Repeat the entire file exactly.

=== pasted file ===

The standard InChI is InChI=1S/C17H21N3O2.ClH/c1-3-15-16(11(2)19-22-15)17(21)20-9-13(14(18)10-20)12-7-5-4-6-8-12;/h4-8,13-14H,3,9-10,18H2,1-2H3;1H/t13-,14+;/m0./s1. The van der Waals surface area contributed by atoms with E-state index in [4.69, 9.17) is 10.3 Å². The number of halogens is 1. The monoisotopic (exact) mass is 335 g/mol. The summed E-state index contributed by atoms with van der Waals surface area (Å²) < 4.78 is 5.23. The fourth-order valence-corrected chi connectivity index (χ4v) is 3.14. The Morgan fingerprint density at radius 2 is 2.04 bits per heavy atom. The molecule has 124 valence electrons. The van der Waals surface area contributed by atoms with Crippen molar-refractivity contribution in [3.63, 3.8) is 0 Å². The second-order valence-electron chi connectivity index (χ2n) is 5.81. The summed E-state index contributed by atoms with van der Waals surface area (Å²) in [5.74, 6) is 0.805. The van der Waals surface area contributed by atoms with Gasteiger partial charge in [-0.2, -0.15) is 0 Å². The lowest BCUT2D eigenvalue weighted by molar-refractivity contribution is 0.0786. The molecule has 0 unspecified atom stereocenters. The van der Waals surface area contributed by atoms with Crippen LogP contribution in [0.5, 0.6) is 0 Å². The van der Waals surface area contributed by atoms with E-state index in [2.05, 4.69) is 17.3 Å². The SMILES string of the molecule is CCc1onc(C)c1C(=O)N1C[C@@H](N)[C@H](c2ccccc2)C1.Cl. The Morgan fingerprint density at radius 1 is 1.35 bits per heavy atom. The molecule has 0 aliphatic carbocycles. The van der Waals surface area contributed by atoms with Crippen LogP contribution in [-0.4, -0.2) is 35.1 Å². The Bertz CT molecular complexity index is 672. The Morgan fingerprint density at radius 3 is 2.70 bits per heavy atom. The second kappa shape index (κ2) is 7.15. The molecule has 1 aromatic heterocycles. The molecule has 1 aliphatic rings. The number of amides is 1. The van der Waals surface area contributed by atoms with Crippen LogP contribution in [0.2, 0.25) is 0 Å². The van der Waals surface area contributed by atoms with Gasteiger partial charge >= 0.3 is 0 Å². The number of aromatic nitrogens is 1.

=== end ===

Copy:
The standard InChI is InChI=1S/C17H21N3O2.ClH/c1-3-15-16(11(2)19-22-15)17(21)20-9-13(14(18)10-20)12-7-5-4-6-8-12;/h4-8,13-14H,3,9-10,18H2,1-2H3;1H/t13-,14+;/m0./s1. The van der Waals surface area contributed by atoms with E-state index in [4.69, 9.17) is 10.3 Å². The number of halogens is 1. The monoisotopic (exact) mass is 335 g/mol. The summed E-state index contributed by atoms with van der Waals surface area (Å²) < 4.78 is 5.23. The fourth-order valence-corrected chi connectivity index (χ4v) is 3.14. The Morgan fingerprint density at radius 2 is 2.04 bits per heavy atom. The molecule has 124 valence electrons. The van der Waals surface area contributed by atoms with Crippen molar-refractivity contribution in [3.63, 3.8) is 0 Å². The second-order valence-electron chi connectivity index (χ2n) is 5.81. The summed E-state index contributed by atoms with van der Waals surface area (Å²) in [5.74, 6) is 0.805. The van der Waals surface area contributed by atoms with Gasteiger partial charge in [-0.2, -0.15) is 0 Å². The lowest BCUT2D eigenvalue weighted by molar-refractivity contribution is 0.0786. The molecule has 0 unspecified atom stereocenters. The van der Waals surface area contributed by atoms with Crippen LogP contribution in [0.5, 0.6) is 0 Å². The van der Waals surface area contributed by atoms with E-state index in [2.05, 4.69) is 17.3 Å². The SMILES string of the molecule is CCc1onc(C)c1C(=O)N1C[C@@H](N)[C@H](c2ccccc2)C1.Cl. The Morgan fingerprint density at radius 1 is 1.35 bits per heavy atom. The molecule has 0 aliphatic carbocycles. The van der Waals surface area contributed by atoms with Crippen LogP contribution in [-0.4, -0.2) is 35.1 Å². The Bertz CT molecular complexity index is 672. The Morgan fingerprint density at radius 3 is 2.70 bits per heavy atom. The second kappa shape index (κ2) is 7.15. The molecule has 1 aromatic heterocycles. The molecule has 1 aliphatic rings. The number of amides is 1. The van der Waals surface area contributed by atoms with Crippen LogP contribution in [0.2, 0.25) is 0 Å². The van der Waals surface area contributed by atoms with Gasteiger partial charge >= 0.3 is 0 Å². The number of aromatic nitrogens is 1.